Portraits were now strongly in vogue at Henry VIII’s court, to facilitate or celebrate marriage, to cement love affairs and to commemorate the worthy. Courtiers eager for their likenesses to be taken included a new generation of humanist writers such as Sir Thomas Elyot and the poets Sir Thomas Wyatt and the Earl of Surrey. However, Holbein’s subjects also included Mrs Small, the wife of a City of London cloth merchant, as well as the King’s household servants. Imitation of the portraits seen on classical coins may have influenced the interest in profile portraits, while the new fashion for classical and Italian Renaissance literature may also have sparked a desire for decorative subject paintings.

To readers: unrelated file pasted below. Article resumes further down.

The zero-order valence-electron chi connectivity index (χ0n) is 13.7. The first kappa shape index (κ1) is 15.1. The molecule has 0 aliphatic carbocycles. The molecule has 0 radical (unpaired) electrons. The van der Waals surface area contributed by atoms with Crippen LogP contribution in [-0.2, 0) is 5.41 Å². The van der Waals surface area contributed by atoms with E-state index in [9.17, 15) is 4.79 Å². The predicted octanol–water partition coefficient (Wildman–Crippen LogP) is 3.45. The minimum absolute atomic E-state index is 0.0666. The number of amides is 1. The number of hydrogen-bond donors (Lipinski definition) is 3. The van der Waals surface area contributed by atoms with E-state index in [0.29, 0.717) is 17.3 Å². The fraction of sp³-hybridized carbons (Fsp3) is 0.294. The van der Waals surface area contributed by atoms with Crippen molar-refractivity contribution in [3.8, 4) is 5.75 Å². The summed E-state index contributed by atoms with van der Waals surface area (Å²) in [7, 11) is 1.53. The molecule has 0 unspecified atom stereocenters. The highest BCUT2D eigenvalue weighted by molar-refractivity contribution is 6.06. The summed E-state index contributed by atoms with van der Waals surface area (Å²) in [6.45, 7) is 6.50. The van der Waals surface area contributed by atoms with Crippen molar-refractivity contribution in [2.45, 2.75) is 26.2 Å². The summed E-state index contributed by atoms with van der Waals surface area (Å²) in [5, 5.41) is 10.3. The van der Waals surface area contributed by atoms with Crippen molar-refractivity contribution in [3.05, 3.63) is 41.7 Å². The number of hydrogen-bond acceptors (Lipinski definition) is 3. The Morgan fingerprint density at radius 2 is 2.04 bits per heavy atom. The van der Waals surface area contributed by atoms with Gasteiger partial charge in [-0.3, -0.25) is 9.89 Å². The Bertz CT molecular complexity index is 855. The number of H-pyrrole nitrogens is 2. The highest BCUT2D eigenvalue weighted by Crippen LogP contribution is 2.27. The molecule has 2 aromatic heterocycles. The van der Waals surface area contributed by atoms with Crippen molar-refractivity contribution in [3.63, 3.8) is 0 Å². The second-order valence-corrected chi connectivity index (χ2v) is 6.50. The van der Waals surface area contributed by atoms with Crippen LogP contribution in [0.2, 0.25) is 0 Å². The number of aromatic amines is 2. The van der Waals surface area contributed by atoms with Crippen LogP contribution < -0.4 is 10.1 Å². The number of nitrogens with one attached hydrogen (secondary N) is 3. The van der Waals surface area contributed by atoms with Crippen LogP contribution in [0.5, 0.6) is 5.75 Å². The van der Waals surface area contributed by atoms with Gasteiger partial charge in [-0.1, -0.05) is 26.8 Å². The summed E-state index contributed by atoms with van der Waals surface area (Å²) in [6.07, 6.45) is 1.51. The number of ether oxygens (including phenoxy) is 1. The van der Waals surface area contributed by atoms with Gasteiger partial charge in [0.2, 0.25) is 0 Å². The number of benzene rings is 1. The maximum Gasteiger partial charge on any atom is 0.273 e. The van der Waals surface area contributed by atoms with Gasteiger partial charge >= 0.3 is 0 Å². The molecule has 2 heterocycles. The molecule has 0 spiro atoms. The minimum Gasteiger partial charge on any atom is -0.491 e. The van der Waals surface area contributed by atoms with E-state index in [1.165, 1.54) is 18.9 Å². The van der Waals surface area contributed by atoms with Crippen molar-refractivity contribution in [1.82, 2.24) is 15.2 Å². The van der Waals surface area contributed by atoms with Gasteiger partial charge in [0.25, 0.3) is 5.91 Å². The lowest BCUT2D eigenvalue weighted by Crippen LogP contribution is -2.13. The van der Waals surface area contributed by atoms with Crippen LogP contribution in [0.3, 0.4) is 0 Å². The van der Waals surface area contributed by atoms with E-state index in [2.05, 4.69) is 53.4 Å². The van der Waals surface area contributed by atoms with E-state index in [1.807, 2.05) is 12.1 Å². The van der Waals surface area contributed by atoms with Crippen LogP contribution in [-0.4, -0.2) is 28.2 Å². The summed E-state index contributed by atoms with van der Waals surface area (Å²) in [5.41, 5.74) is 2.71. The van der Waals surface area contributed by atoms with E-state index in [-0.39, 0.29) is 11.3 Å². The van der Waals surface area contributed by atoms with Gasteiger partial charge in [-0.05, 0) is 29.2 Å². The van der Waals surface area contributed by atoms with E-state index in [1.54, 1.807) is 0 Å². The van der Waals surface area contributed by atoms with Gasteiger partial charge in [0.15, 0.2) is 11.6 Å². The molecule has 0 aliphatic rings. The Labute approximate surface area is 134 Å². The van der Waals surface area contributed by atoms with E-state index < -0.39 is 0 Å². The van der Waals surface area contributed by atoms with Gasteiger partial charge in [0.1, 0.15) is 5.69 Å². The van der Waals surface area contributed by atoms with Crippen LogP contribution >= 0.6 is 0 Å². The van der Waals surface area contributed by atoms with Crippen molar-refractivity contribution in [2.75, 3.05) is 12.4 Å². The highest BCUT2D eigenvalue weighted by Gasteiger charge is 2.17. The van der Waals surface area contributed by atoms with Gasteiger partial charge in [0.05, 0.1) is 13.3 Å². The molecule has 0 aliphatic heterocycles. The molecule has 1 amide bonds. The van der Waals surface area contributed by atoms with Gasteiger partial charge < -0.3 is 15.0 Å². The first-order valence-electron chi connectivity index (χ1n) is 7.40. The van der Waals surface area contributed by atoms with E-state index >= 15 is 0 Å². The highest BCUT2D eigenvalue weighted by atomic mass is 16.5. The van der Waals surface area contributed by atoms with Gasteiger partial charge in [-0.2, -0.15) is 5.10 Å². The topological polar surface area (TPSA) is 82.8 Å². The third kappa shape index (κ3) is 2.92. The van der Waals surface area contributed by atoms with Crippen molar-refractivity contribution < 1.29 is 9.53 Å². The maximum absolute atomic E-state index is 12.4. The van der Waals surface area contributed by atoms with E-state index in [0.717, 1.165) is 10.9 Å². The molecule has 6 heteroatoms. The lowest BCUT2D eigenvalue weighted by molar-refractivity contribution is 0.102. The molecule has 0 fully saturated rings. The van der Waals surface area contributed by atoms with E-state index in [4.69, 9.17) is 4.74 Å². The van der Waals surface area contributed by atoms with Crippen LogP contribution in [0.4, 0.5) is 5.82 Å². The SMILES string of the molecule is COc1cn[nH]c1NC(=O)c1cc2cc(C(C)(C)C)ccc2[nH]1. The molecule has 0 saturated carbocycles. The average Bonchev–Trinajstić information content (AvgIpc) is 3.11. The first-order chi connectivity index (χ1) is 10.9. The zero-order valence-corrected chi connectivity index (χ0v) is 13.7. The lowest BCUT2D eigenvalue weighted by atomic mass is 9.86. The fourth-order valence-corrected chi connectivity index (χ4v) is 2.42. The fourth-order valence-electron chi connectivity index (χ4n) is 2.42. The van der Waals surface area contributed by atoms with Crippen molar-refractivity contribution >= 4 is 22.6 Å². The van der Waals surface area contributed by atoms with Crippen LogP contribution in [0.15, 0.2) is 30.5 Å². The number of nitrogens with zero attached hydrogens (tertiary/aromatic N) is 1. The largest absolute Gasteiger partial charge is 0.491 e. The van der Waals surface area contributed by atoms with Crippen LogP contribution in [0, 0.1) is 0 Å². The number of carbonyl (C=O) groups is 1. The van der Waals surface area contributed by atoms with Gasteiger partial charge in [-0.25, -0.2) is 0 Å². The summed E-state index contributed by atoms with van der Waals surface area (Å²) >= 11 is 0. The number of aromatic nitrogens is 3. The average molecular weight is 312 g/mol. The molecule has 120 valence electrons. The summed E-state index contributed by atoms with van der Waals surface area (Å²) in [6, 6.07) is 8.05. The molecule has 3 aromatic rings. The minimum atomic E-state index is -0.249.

As well as painting portraits in oil, large and small, Holbein began to make portrait miniatures using pigments mixed with gum on vellum: perfectly balanced half-length compositions on a diminutive scale, they probably had precious metal settings. For his preparatory portrait drawings Holbein now used pink primed paper which provided ready-made flesh tones, adding ink for precise detailing of contours and features with the pen and brush along with vivid painterly washes.